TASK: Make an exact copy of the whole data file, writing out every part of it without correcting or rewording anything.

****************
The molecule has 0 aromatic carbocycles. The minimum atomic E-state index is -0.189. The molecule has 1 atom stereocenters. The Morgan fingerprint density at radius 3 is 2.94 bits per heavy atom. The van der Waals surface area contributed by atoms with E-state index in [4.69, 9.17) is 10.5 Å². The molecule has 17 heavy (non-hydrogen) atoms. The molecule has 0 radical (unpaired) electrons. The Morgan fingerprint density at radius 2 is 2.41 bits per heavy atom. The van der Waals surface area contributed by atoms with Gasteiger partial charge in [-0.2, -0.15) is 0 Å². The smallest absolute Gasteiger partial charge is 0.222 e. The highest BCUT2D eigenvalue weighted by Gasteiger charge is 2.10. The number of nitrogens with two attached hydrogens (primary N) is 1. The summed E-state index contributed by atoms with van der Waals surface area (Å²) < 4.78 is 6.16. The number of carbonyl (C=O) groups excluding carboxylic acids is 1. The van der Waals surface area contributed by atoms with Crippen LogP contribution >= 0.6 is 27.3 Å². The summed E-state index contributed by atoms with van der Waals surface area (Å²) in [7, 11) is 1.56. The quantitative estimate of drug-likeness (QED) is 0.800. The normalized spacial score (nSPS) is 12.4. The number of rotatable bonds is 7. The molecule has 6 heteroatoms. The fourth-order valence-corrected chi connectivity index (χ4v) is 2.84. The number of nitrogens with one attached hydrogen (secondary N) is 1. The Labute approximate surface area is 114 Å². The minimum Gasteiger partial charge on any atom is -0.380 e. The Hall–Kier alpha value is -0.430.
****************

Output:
The molecule has 0 aromatic carbocycles. The minimum atomic E-state index is -0.189. The molecule has 1 atom stereocenters. The Morgan fingerprint density at radius 3 is 2.94 bits per heavy atom. The van der Waals surface area contributed by atoms with E-state index in [4.69, 9.17) is 10.5 Å². The molecule has 17 heavy (non-hydrogen) atoms. The molecule has 0 radical (unpaired) electrons. The Morgan fingerprint density at radius 2 is 2.41 bits per heavy atom. The van der Waals surface area contributed by atoms with Gasteiger partial charge in [-0.2, -0.15) is 0 Å². The smallest absolute Gasteiger partial charge is 0.222 e. The highest BCUT2D eigenvalue weighted by Gasteiger charge is 2.10. The number of nitrogens with two attached hydrogens (primary N) is 1. The summed E-state index contributed by atoms with van der Waals surface area (Å²) < 4.78 is 6.16. The number of carbonyl (C=O) groups excluding carboxylic acids is 1. The van der Waals surface area contributed by atoms with Crippen LogP contribution >= 0.6 is 27.3 Å². The summed E-state index contributed by atoms with van der Waals surface area (Å²) in [7, 11) is 1.56. The quantitative estimate of drug-likeness (QED) is 0.800. The normalized spacial score (nSPS) is 12.4. The number of rotatable bonds is 7. The molecule has 6 heteroatoms. The fourth-order valence-corrected chi connectivity index (χ4v) is 2.84. The number of nitrogens with one attached hydrogen (secondary N) is 1. The Labute approximate surface area is 114 Å². The minimum Gasteiger partial charge on any atom is -0.380 e. The Hall–Kier alpha value is -0.430.